The summer season hasn’t slowed down the Food and Drug Administration’s Office of Prescription Drug Promotion (OPDP) from taking enforcement actions against perceived unlawful product promotion. A review of these enforcement letters, without identifying any particular company or product, offers insight into some of OPDP’s concerns, which companies should consider as they promote their products. We will not review each enforcement letter or every type of violation in detail. Instead, we emphasize the key trends that these letters reveal, and also discuss other relevant non-OPDP related enforcement.

Summary of OPDP Enforcement

The most frequent violations cited by OPDP continue to focus on minimization and omission of risk information and material facts, misleading comparative claims, unsubstantiated claims, and overstatement of efficacy claims. In addition, whether the promotional materials are distributed online or by physical means, OPDP will take enforcement action if it has objections.

Minimization and Omission of Risk Information

The agency continues to find problematic the presentation of risk information that is not comparable to benefit claims. Examples included:

  • a print ad that discussed drug benefits in large, bolded or colorful text with graphics, while presenting risk information on the adjacent page without a color scheme, borders, or graphics; OPDP stated the risk information “appears unconnected to the efficacy claims and is therefore not likely to draw readers’ attention;”1
  • a sales aid that discussed the most important risks on its back cover in black font in singlespaced bullets, while the effectiveness claims appeared in large, bolded headlines with colorful graphics;2 and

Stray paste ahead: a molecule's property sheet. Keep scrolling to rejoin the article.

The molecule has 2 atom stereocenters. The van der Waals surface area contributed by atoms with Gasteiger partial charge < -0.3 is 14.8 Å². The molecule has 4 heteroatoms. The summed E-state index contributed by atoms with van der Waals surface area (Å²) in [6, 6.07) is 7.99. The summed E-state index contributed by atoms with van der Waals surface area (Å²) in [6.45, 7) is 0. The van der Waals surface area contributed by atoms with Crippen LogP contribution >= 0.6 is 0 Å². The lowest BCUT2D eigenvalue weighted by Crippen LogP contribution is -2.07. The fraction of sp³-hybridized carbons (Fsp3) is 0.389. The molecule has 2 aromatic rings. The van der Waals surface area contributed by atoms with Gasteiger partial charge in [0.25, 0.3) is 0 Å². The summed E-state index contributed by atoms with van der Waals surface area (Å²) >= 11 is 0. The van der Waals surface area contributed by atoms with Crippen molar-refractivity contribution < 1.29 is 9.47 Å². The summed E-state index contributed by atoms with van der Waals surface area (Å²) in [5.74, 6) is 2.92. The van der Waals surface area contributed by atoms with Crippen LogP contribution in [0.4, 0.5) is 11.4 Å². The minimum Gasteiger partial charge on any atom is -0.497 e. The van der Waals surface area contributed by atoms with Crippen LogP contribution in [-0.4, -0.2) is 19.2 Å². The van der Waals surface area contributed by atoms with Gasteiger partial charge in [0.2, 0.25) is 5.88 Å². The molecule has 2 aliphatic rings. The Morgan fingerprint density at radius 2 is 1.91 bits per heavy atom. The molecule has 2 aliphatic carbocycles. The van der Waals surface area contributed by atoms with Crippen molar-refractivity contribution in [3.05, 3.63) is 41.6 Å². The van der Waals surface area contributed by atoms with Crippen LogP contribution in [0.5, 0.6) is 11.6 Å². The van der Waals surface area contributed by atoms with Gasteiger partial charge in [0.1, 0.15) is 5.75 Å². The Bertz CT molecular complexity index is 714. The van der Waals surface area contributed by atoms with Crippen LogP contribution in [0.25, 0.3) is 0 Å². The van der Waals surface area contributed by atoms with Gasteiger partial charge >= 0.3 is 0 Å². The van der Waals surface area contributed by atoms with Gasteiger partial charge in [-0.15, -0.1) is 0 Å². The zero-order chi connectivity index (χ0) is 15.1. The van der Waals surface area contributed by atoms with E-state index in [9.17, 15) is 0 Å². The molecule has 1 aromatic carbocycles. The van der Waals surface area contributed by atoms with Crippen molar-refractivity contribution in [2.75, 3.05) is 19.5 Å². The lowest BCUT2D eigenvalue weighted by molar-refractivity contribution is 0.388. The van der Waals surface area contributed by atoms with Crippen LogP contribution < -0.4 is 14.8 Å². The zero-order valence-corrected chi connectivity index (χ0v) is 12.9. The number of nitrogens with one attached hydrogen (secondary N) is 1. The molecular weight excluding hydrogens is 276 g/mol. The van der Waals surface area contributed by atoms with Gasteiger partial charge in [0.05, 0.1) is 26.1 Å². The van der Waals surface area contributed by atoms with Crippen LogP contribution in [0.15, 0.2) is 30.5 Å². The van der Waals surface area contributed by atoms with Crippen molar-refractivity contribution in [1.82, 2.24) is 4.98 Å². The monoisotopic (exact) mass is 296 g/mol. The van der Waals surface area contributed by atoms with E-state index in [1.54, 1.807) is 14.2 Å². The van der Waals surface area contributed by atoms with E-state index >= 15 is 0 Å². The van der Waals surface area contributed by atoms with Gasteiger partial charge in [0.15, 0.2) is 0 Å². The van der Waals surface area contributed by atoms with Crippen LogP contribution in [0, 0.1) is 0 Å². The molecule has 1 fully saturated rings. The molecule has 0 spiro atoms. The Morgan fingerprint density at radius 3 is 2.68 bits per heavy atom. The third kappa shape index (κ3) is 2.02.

• a website that presented drug benefits at the top of the page accompanied by colorful graphics and large bolded headers, but discussed risks at the bottom of the site under the product logo, a tagline, footnotes, and citations; OPDP expressed concern that viewers might think information beneath this content was not important or related to the main message.3

In other enforcement letters, FDA objected to promotional materials that included the name and indication but failed to disclose any risk information, such as:

  • two online banners that discussed the drug’s indication and efficacy claims, e.g., “Twice as Strong Half as Long;”4
  • a print ad that included the company logo, drug name, indication, and a question with the disease identified (and which also was not submitted to OPDP on a Form 2253 at the time of initial distribution);5 and
  • a promotional email sent to healthcare professionals implying the product’s safety and efficacy, (e.g., “Eliminate Your Concerns” (emphasis in original) and “Remove the Variables” (emphasis in original) with the word ”Dosing” near the claim) without including the drug’s full approved indication or information that administration of the drug required additional steps related to reconstitution.6

Omission of Material Facts and Risks Listed in the Prescribing Information

In several instances, OPDP used a product’s prescribing information to identify missing information from the promotional material. For instance, OPDP cited violations when:

  • a sales aid’s headers stated “hematological side effects . . . can be predicable and manageable,” (emphasis in original) even though the [product labeling] disclosed that the most common adverse reactions of the drugs were “[c]ytopenias with delayed onset and prolonged duration, some complicated by hemorrhage and severe infection;”7
  • a sale’s aid claim that patients taking the drug experienced a certain median time to progression compared to other patients, but omitted stating that this information was “not significantly different between study arms,” as the product labeling noted;8
  • a sales aid’s imagery and claims suggested that a drug can target lymphoma cells without targeting health cells, (e.g., the drug can deliver “radiation precisely where it’s needed” (emphasis in original)), but the [product labeling] stated that the drug can cause damage in both target and nearby cells;9
  • a print ad’s claim that a drug did not require “dosage adjustments,” (emphasis in original) but the product labeling mentioned that dosage should be reduced for certain patients with renal impairment;10 and